MAD Perspectives Blog

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 Cloudy Days Becoming the Norm in Media

Peggy Dau - Monday, April 28, 2014


When I arrived in Vegas two and half weeks ago, to attend NAB 2014, I anticipated a greater focus on cloud. I was not disappointed. The cloud was a dominant part of the conversation, with companies at all points along the media value chain providing cloud enabled solutions. Transcoding and storage have long been the poster children for cloud services.  Why? Because, transcoding is an infrastructure heavy process, challenging ROI goals due to the high cost in building the required server farms and the inconsistent use of the servers.  

As for storage, the cloud addresses a variety of concerns. The adoption of cloud storage, across all industries, was initially focused around disaster recovery. Companies opted for cost effective solutions to store and protect key assets. However, other valid uses quickly became apparent. Centralized access to media assets for either professional or consumer purposes addresses concerns for ease of access, effective collaboration and workflow efficiency. While concerns for content security have diminished, they have not complete disappeared. 

The business drivers remain consistent: increased collaboration, quicker time to market, enabling new business models, cost flexibility and  infrastructure scalability. At NAB, companies across the media industry announced and promoted their solutions in and for the cloud. From the Level 3 Communications bus, parked outside the South Hall, decorated in clouds, to the Avid Everywhere announcement. The cloud was front and center. 

     - Grass Valley introduced its cloud-based GV Stratus Playout solution, which positions playout cards at the edge of any network to provide fame accurate playback, displays still and animated logos and high quality pre-rendered graphics.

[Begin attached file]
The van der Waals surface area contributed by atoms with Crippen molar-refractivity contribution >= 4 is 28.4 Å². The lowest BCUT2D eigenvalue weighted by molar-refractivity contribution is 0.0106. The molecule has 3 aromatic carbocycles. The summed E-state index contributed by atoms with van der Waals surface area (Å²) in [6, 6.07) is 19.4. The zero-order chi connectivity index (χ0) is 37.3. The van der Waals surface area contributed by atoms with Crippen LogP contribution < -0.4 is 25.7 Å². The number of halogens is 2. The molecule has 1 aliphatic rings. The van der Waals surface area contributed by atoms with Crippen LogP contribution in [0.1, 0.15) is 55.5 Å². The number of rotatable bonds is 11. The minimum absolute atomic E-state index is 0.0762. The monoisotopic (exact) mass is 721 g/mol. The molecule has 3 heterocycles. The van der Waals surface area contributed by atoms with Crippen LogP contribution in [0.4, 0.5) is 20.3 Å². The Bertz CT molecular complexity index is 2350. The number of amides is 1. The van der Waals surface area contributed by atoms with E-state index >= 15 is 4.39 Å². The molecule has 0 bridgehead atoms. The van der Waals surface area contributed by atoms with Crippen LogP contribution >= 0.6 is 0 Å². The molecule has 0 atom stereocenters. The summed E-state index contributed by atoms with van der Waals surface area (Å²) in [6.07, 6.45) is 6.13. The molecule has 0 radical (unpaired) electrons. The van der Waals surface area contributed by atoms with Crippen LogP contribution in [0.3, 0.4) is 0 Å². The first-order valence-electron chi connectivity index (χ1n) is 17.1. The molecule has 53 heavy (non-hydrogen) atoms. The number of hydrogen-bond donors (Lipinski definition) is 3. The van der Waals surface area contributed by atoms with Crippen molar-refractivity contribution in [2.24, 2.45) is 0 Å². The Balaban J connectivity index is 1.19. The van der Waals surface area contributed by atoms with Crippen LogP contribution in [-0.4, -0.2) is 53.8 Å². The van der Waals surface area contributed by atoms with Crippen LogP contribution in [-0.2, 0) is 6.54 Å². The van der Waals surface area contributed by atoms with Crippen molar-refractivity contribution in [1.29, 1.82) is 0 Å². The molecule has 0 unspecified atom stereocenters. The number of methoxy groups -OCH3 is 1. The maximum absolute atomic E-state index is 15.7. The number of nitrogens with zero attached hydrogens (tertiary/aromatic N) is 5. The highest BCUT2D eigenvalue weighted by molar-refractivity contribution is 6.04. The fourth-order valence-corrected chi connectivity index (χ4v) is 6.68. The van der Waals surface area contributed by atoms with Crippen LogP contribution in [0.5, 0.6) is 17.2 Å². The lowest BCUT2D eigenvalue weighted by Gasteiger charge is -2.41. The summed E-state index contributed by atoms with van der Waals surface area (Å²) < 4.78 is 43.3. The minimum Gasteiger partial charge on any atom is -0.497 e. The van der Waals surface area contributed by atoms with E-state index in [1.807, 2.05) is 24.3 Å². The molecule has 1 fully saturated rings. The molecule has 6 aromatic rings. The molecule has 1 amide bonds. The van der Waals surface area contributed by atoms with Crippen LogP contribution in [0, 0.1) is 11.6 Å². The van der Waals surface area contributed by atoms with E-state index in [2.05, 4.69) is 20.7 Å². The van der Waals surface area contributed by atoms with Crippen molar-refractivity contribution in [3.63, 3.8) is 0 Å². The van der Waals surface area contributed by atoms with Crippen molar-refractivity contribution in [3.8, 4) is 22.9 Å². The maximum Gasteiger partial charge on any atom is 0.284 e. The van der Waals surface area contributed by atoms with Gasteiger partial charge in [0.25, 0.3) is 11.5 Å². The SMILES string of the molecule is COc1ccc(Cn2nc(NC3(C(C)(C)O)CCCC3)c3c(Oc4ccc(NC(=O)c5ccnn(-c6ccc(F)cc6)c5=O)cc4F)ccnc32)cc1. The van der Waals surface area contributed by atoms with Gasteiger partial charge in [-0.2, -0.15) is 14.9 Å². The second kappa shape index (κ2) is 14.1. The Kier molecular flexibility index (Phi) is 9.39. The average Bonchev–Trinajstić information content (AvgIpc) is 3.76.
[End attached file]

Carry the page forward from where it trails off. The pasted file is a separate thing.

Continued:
- Forbidden Technologies, a leader is cloud based workflow,  announced its rebranding to better reflect is primary solution, Forscene, which is a cloud-based video post-production platform.  

     - RGB Networks presented its CloudXStream capabilities, a cloud enabled platform to manage ad insertion for multiscreen and nDVR solutions

     - Vizrt now provides a cloud based media repository, on-demand media processing, management and storage services in the cloud leveraging their VIzOne Media Asset Management Services in combination with Aspera's FASP high speed transfer.

     - Chyron's Axis World Graphics allow broadcasters to create graphics such as high resolution maps, 3D charts or financial quotes for broadcast, online and second screens (aka mobile) - all in the cloud.

     - Imagine Communications (formerly Harris Broadcast) offers SelinioNext adaptive bit rate transcoding leveraging its IP based framework, MediaCentral, for migrating and optimizing media and playout functionality in virtualized cloud environments.

These are just a sampling of the announcements that exemplify the industry focus on cloud. All of this attention to cloud is good news for IT companies. The evolution of digital workflows and IP networks have set the stage for this transition. Companies like Microsoft and its Microsoft Azure Media Services partners with Forscene, Imagine Communicaitons, Wowza Media, Digital Rapids and NBC to enable live and on-demand cloud-based media workflows. IBM SoftLayer, a global cloud infrastructure, sits behind solutions from Vizrt and Imagine Communications. While Amazon Web Services is the enabler for Telestream, Harmonic, Wowza, Adobe Creative Cloud and others.

Sometimes a cloud day is good news. It looks like clouds are here to stay in the media industry.

What's your perspective?